We're now a month in to what we could loosely call the Spring Carnival. From the Lawrence to the Makybe Diva.
Some things have changed. It's getting much harder to win - a month ago a Timeform rating of 111 was good enough to see Savatiano win the Lawrence and on Saturday Fierce Impact ran to 121 to win the Makybe Diva.
And some things have stayed the same. The Lawrence was run at a crawl and so was the Makybe Diva.
A steady tempo didn't prevent the 2020 Makybe Diva Stakes from rating well up-to-scratch. Fierce Impact completed a clean sweep of Melbourne's open Group One miles having also won the Toorak and Cantala in a 12 month stretch where he has established himself as one of the country's premier milers. Five runs over the mile in that timespan have returned Timeform ratings of 118, 118, 121, 118 and 121.
Despite this hugely impressive body of work the story of the 2020 Makybe Diva Stakes casts Fierce Impact in the supporting role. The leading man was Russian Camelot - a slight difference in weight-for-age scales seeing him rated 123 and the best horse in the race.
Fierce Impact is consistent, reliable, familiar. Russian Camelot is flash and flair.
"People spend too much time on the last 24 hours and not enough time on the last 6,000 years" bemoans historian Will Durant. He's probably right, but change is exciting.
Russian Camelot is exciting because he comes packed with the potential to surprise. He could be anything. From, "that SA Derby winner that Danny O trained who never really went on with it - what was his name again?" To, "the great Russian Camelot, the horse that won the Cox Plate and Melbourne Cup in front of empty stands in 2020 and went on to conquer the world."
It could be argued that this is the most exciting time of the spring due to the rapid change that takes place and over the past few days we have seen the Cox Plate picture move fast.
Russian Camelot's exciting return saw him take control of early Cox Plate markets - early markets seem another example of our love of change. One moves nicely through the morning sandroll and firms from $26 to $13 these days. It's just a shame none change the other way...
And, to go with that, we saw the announcement of several key internationals with their eyes on Moonee Valley's number one prize. This seems as good a time as any to pause for a moment and survey the lay of the land as it stands after a weekend of changes.
The home defence is led by Russian Camelot, who now sits atop the betting as a general 5-1 chance, and Verry Elleegant who is also rated 123 by Timeform and has a mares allowance as something of a secret weapon.
The next local in the betting is also a weekend mover - Arcadia Queen. She is rated 121 at her best but setbacks have meant that we haven't seen her at that peak for over 18 months now. Saturday threw up a glimmer of hope. She only ran to 108 when second in the Let's Elope but, after looking beaten for pace she warmed strongly into the contest and her late splits pointed to her being the best horse in the race. Better than that 108 rating. She's open to change again. She's exciting again.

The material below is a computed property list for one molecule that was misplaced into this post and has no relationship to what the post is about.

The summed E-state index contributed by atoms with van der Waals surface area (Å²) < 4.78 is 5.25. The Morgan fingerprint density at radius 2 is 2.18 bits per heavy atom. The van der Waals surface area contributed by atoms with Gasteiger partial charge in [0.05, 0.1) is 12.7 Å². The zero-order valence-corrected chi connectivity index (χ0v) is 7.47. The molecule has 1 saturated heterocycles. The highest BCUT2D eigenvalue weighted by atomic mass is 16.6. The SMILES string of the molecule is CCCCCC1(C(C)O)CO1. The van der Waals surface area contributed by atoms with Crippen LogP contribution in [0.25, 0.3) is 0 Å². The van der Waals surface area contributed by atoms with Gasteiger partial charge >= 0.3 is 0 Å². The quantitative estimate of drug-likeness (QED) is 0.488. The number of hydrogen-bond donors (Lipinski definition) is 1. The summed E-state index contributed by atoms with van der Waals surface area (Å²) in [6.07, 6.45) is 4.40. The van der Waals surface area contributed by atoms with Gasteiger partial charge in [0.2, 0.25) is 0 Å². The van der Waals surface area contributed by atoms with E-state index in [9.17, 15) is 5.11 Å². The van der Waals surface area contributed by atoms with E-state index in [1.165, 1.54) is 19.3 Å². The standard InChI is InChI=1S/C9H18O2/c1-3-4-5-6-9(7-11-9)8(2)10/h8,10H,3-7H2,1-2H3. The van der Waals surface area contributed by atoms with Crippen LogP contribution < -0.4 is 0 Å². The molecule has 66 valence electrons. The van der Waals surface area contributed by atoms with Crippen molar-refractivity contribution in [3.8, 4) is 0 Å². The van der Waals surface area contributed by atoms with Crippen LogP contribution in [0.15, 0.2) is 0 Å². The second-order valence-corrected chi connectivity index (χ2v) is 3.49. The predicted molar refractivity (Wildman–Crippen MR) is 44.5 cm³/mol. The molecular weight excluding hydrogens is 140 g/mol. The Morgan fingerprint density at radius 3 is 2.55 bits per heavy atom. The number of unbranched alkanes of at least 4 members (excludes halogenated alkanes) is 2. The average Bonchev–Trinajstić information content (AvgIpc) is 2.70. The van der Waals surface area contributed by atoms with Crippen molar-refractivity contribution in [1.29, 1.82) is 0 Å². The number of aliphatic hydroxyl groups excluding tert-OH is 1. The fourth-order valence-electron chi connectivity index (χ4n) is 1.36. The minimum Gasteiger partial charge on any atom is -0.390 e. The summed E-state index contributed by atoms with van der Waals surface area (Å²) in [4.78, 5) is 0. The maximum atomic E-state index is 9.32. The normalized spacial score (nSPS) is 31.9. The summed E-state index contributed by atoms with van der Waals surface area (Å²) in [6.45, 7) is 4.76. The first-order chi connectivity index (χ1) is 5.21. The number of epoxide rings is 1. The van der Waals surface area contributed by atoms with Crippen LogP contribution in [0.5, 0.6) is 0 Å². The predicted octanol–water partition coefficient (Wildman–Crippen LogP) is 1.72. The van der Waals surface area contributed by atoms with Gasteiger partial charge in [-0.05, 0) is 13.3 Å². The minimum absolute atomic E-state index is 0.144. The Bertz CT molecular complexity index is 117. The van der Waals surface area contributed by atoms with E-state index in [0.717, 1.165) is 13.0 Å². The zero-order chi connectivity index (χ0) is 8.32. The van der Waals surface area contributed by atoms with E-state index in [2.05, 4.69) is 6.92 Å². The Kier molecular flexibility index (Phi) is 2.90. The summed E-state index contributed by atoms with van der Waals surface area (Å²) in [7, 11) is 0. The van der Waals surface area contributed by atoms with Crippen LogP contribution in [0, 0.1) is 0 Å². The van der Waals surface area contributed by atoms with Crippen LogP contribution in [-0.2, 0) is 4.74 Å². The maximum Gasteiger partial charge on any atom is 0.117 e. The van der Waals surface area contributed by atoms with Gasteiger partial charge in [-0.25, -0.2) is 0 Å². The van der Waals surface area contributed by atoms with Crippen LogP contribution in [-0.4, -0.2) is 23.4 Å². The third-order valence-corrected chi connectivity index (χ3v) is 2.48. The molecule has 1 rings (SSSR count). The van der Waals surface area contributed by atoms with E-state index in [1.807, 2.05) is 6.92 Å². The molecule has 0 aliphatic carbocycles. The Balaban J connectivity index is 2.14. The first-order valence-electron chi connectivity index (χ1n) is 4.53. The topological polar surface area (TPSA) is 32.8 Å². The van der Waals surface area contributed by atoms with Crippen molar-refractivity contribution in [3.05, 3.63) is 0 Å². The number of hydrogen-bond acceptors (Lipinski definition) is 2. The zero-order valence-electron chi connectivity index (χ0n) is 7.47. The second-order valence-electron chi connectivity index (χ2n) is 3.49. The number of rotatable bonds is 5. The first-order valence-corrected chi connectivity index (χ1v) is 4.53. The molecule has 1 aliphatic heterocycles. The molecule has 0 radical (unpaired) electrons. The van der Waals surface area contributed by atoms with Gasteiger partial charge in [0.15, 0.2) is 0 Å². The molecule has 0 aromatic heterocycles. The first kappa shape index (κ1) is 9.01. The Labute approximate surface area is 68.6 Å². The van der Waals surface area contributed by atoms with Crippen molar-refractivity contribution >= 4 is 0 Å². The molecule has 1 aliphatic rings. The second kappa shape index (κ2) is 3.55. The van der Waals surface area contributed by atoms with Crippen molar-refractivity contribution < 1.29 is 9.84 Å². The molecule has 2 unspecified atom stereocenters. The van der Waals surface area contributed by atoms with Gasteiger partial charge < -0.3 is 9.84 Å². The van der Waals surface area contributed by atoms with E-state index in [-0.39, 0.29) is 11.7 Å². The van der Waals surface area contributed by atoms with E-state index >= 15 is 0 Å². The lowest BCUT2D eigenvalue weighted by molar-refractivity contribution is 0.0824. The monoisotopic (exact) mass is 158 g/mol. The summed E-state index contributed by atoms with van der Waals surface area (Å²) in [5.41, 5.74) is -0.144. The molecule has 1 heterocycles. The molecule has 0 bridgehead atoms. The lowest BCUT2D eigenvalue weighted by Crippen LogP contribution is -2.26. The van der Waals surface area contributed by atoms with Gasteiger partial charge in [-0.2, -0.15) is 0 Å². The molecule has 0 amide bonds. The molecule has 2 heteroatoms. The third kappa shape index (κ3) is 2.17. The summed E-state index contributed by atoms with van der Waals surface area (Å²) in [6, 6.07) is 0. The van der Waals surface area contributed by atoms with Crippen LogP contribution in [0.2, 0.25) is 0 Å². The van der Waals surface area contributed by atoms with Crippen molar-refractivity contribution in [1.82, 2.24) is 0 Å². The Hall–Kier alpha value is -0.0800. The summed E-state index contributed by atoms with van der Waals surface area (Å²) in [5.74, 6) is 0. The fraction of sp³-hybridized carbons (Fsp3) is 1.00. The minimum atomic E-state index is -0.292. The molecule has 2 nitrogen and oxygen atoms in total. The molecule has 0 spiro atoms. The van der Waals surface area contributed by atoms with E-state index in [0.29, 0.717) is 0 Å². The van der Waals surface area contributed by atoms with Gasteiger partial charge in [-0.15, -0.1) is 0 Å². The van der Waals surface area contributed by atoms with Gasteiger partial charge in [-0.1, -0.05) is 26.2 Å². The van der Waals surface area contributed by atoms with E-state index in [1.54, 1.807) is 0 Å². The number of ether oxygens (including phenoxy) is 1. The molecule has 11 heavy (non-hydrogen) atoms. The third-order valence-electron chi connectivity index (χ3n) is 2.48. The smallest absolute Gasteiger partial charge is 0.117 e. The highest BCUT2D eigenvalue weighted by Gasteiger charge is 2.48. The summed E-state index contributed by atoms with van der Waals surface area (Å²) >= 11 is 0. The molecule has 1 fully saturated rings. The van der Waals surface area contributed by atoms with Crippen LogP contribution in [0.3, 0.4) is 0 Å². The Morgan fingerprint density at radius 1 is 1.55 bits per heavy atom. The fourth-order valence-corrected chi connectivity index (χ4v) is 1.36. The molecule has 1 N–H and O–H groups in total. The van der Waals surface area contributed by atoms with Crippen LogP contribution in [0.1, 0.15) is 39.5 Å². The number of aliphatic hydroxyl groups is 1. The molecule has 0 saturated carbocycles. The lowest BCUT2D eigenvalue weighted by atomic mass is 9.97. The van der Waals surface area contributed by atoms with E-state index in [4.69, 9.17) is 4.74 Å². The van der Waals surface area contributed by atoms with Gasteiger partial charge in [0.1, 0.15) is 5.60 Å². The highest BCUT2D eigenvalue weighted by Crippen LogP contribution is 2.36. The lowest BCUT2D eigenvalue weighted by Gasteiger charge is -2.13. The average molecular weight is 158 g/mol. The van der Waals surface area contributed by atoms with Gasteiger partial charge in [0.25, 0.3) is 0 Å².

The announcements from afar stack up. Armory is the same age as Russian Camelot, a Northern Hemisphere three-year-old, and after a strong third behind two of the best in the world in the Irish Champion Stakes comes across rated 124. Adelaide came across with a similar profile to win the race in 2014 - comparisons are reasonable.
Sir Dragonet has been purchased out of the same barn to target the race. A rating of 121 hints at him being a rung off Armory but he's got a bigger bank of ratings. Armory has one and at 66-1 - regression anyone?
Sir Dragonet started favourite in an Epsom Derby and finished about as close to Magical as Armory did last time. Albeit in a much slower race.
The other to sort out the logistics and confirm his place in the race this weekend is the York Stakes winner Aspetar. Another rated 124.
Aspetar won the Grand Prix at Chantilly and a Group One in Germany last season but has been better than ever in 2020 and put some strong names (Telecaster and Regal Reality both hosed up in good Group races subsequently) to the sword at York.
Based on these ratings, early markets may undersell him a bit. He's not like other Cox Plate winners we have seen. He's something different, but things do change.
Of course, plenty more can and will change between now and Cox Plate Day, but plenty will stay the same, and if this sextet can make it there then we have ourselves a race to look forward to.